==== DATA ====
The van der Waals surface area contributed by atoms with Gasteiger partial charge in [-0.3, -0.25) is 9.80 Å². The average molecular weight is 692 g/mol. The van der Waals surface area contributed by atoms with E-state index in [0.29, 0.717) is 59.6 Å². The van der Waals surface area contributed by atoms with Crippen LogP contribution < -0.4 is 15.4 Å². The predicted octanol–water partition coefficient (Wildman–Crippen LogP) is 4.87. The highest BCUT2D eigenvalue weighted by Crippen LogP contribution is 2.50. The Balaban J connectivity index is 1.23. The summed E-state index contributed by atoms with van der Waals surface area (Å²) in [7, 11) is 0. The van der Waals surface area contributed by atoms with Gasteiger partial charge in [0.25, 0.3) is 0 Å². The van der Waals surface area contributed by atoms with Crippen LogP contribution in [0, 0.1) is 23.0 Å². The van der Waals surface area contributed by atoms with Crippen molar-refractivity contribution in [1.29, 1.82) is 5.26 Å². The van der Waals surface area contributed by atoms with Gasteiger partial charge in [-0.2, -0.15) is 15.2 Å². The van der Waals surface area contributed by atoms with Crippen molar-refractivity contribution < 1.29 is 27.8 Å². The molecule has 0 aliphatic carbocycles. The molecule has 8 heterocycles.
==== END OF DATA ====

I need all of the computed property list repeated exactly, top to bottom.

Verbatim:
The van der Waals surface area contributed by atoms with Gasteiger partial charge in [-0.3, -0.25) is 9.80 Å². The average molecular weight is 692 g/mol. The van der Waals surface area contributed by atoms with E-state index in [0.29, 0.717) is 59.6 Å². The van der Waals surface area contributed by atoms with Crippen LogP contribution < -0.4 is 15.4 Å². The predicted octanol–water partition coefficient (Wildman–Crippen LogP) is 4.87. The highest BCUT2D eigenvalue weighted by Crippen LogP contribution is 2.50. The Balaban J connectivity index is 1.23. The summed E-state index contributed by atoms with van der Waals surface area (Å²) in [7, 11) is 0. The van der Waals surface area contributed by atoms with Gasteiger partial charge in [0.25, 0.3) is 0 Å². The van der Waals surface area contributed by atoms with Crippen LogP contribution in [0, 0.1) is 23.0 Å². The van der Waals surface area contributed by atoms with Crippen molar-refractivity contribution in [1.29, 1.82) is 5.26 Å². The van der Waals surface area contributed by atoms with Gasteiger partial charge in [-0.2, -0.15) is 15.2 Å². The van der Waals surface area contributed by atoms with Crippen molar-refractivity contribution < 1.29 is 27.8 Å². The molecule has 0 aliphatic carbocycles. The molecule has 8 heterocycles.